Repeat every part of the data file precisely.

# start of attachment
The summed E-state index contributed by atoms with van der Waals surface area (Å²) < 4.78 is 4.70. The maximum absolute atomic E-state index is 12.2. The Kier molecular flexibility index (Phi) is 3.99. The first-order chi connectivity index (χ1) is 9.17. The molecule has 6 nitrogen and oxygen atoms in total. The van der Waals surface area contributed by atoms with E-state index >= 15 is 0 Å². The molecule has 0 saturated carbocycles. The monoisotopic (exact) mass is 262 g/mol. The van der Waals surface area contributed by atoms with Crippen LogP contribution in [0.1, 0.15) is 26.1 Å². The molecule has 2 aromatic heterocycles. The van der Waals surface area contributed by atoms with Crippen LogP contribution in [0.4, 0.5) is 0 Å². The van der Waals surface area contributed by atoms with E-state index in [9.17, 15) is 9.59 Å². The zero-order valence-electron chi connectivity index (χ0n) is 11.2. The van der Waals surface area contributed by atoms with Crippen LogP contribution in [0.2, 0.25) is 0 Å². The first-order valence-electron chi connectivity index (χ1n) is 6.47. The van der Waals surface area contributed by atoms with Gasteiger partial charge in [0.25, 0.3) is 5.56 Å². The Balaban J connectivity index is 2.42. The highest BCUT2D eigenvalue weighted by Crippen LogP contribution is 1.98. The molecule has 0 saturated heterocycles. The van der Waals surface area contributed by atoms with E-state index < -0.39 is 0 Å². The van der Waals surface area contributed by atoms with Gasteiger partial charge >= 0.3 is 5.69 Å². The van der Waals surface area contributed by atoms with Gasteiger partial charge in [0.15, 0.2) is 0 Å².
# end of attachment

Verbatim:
The summed E-state index contributed by atoms with van der Waals surface area (Å²) < 4.78 is 4.70. The maximum absolute atomic E-state index is 12.2. The Kier molecular flexibility index (Phi) is 3.99. The first-order chi connectivity index (χ1) is 9.17. The molecule has 6 nitrogen and oxygen atoms in total. The van der Waals surface area contributed by atoms with E-state index >= 15 is 0 Å². The molecule has 0 saturated carbocycles. The monoisotopic (exact) mass is 262 g/mol. The van der Waals surface area contributed by atoms with Crippen LogP contribution in [0.1, 0.15) is 26.1 Å². The molecule has 2 aromatic heterocycles. The van der Waals surface area contributed by atoms with Crippen LogP contribution in [0.4, 0.5) is 0 Å². The van der Waals surface area contributed by atoms with E-state index in [9.17, 15) is 9.59 Å². The zero-order valence-electron chi connectivity index (χ0n) is 11.2. The van der Waals surface area contributed by atoms with Crippen LogP contribution in [0.2, 0.25) is 0 Å². The first-order valence-electron chi connectivity index (χ1n) is 6.47. The van der Waals surface area contributed by atoms with Gasteiger partial charge in [0.25, 0.3) is 5.56 Å². The Balaban J connectivity index is 2.42. The highest BCUT2D eigenvalue weighted by Crippen LogP contribution is 1.98. The molecule has 0 saturated heterocycles. The van der Waals surface area contributed by atoms with E-state index < -0.39 is 0 Å². The van der Waals surface area contributed by atoms with Gasteiger partial charge >= 0.3 is 5.69 Å². The van der Waals surface area contributed by atoms with Gasteiger partial charge in [0.15, 0.2) is 0 Å².